Now let’s turn to question one. The obvious positive of hard lockdown is that fewer people will die from COVID-related illnesses. But the question here is incrementality — and as I noted last week, epidemiologists have consistently overstated the virus’ impact.
In April, the Doherty Institute and Monash University released modelling (used by the Victorian DHHS) which claimed that “without the measures put in place, Victoria’s potential death rate would have averaged 70 a day, and up to 650 deaths a day at its peak. Under this modelling, up to 36,000 Victorians would have died.” We’ll go back to this claim shortly.
What makes COVID-19 such a difficult virus to model is that it’s relatively contagious and highly asymptomatic. A Stanford University study of the Diamond Princess cruise ship reported more than 50% of cases were asymptomatic.
And as I discussed last week, University of NSW blood testing suggested that Australia’s case fatality rate is currently around 0.1%. (The gold standard, Singapore, has suffered 27 deaths and has a reported case fatality rate of only 0.04%.)
In March, the World Health Organization (WHO) claimed the case fatality rate was a concerning 3.4%. Two weeks ago, it released a new study noting a far lower rate of only 0.5% to 1%.
So it seems COVID-19 is less deadly than everyone initially thought. But to determine incrementality, we need to understand how many lives lockdowns saved. Pointing to a country like New Zealand or Israel and saying lockdowns aren’t needed is fallacious. Instead, we need to look at the few regions that didn’t aggressively lock down.
Anti-lockdown poster child Sweden (about 40% of the population of Australia), has recorded 5700 deaths. However, Sweden’s death rate was inflated due to initial incompetence — 90% of Swedish aged care residents who succumbed to COVID-19 were never moved to a hospital.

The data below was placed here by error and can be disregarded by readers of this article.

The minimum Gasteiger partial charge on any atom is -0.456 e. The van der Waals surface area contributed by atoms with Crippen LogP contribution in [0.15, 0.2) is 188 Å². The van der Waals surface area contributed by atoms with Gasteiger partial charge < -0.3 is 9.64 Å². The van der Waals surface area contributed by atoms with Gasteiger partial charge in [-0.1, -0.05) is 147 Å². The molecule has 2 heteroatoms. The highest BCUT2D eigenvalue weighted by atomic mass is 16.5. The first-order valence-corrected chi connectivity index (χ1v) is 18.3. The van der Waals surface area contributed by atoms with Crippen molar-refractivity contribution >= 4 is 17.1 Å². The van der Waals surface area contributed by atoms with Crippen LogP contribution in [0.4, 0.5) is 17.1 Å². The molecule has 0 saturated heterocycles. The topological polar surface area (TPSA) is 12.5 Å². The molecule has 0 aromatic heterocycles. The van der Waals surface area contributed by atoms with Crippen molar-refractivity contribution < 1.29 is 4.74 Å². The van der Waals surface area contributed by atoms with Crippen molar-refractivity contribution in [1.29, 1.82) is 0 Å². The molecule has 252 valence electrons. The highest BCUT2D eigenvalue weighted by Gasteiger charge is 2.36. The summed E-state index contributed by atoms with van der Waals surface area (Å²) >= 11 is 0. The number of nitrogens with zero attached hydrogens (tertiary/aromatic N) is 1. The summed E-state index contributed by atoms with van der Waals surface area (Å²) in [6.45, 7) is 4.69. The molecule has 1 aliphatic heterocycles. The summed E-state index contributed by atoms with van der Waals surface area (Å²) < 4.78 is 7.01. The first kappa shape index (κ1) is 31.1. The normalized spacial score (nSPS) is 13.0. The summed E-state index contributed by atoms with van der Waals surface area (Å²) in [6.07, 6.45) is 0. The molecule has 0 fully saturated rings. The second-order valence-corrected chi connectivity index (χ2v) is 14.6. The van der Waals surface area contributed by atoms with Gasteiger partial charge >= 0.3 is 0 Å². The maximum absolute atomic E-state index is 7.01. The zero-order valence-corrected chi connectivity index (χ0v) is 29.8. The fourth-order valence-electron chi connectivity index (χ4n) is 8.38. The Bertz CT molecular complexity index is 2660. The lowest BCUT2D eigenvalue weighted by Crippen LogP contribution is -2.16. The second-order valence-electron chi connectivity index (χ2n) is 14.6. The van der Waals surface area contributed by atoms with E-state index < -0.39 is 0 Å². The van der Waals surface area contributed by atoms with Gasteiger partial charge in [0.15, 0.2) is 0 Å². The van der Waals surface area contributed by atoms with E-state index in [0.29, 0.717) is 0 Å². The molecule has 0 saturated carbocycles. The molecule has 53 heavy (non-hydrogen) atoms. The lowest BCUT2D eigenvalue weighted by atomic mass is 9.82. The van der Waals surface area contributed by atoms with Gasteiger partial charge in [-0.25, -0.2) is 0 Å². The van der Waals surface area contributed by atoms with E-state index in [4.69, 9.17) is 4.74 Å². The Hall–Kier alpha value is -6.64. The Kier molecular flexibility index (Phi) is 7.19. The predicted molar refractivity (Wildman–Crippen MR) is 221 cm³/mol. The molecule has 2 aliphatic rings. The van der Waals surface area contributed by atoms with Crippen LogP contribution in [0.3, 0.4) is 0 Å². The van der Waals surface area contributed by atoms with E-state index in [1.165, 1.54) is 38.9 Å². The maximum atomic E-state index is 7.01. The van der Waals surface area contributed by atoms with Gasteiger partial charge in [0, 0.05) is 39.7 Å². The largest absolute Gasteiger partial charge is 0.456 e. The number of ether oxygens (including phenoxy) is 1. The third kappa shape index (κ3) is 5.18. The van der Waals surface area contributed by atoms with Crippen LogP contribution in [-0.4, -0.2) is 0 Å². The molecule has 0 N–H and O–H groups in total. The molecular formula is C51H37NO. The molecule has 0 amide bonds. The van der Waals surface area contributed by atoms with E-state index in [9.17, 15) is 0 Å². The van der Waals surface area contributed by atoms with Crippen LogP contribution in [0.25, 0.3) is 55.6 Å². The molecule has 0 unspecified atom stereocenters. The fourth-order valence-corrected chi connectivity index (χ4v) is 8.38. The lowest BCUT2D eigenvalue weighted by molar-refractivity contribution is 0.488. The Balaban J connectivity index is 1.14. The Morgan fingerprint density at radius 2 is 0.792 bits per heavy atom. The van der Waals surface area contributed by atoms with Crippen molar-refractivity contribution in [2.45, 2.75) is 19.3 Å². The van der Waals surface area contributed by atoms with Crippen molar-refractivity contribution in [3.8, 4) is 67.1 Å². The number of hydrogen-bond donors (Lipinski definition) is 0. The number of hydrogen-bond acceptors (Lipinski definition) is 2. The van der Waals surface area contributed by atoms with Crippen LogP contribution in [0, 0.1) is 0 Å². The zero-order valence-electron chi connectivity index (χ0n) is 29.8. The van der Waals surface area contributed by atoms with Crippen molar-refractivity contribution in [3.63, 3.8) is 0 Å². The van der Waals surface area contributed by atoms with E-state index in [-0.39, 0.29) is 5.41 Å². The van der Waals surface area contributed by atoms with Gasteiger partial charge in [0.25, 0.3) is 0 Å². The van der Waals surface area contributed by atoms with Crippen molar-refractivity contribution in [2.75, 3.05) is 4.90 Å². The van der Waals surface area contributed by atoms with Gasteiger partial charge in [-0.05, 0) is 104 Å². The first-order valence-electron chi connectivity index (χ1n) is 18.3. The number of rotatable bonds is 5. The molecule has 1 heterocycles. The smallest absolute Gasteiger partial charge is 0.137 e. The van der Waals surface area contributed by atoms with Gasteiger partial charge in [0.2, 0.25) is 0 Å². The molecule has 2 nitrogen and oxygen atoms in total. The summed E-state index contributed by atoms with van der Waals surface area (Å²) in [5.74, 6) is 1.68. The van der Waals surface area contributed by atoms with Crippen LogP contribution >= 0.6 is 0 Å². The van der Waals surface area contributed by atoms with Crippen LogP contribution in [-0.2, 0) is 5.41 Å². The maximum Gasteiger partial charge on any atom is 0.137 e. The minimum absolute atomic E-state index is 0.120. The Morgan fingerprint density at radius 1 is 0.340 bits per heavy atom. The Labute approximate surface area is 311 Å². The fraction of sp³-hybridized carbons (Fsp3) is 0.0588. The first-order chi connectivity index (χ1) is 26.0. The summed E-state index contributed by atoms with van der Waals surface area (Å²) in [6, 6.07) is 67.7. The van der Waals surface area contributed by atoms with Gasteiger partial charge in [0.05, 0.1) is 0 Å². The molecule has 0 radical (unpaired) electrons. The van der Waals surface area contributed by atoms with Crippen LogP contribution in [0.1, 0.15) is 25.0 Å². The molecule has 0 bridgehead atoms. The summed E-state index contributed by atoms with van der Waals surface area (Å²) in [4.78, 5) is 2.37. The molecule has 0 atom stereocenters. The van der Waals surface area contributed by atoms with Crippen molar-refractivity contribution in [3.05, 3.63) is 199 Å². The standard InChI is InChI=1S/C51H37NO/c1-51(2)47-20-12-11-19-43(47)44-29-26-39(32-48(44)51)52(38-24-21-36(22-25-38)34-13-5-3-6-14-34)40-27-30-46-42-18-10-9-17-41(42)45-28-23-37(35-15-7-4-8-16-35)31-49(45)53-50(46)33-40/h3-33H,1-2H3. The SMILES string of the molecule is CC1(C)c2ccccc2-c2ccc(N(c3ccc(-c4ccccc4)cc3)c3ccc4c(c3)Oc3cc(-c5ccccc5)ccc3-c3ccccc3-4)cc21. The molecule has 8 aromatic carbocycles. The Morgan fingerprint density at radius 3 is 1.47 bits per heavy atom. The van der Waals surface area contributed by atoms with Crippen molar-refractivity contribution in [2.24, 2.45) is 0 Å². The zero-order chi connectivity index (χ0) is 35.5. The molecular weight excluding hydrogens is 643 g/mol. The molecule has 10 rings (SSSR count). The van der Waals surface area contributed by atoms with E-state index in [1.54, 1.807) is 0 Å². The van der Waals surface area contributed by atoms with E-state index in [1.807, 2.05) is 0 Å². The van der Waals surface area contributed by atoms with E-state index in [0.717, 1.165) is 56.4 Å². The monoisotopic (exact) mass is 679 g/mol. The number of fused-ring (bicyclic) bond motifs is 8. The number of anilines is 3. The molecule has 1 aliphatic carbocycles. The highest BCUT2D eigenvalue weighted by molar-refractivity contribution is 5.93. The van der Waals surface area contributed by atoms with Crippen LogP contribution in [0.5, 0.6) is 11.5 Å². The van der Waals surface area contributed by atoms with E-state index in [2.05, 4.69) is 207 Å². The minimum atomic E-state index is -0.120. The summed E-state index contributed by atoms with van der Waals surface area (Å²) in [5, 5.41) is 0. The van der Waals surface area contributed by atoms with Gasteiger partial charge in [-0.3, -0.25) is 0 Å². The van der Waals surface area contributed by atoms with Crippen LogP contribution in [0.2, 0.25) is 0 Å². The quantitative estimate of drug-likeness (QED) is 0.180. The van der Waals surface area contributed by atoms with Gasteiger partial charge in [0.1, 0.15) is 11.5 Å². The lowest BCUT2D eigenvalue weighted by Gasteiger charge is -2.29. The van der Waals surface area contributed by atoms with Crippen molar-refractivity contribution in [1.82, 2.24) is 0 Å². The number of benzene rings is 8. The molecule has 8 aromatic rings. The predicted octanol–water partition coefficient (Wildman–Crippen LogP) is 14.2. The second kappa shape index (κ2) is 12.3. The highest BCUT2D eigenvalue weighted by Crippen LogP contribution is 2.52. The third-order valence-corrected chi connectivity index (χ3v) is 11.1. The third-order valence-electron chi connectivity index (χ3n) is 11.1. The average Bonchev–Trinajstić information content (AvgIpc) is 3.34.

Florida, which has a similar population to Australia and which reopened businesses just weeks after belatedly locking down, has recorded 9452 deaths. Belarus, whose colourful leader Alexander Lukashenko called COVID-19 “mass psychosis” and where soccer was played in front of fans throughout the pandemic, claimed 607 deaths (out of a population of 9.5 million).
While the expert narrative suggested that COVID-19 would ravage the population, actual results show something different — regions that didn’t lock down didn’t seem to suffer anywhere near the deaths that we were warned about.
Remember the suggestion that 36,000 people would die in Victoria alone if lockdowns weren’t enforced? Sweden, with almost double the population of Victoria, suffered fewer than 6000 deaths.
Questioning the number of net lives saved from lockdowns is not to suggest we shouldn’t be taking measures to protect the vulnerable. Rather, it is understanding that there are human costs to closing down a city for months — more suicides, more domestic violence, more long-term unemployment, more loneliness, more marriage breakdowns.
To simply ignore the damage caused by lockdowns, while clinging onto overstated claims of COVID-19’s lethality, is no different than suggesting the virus is caused by 5G towers.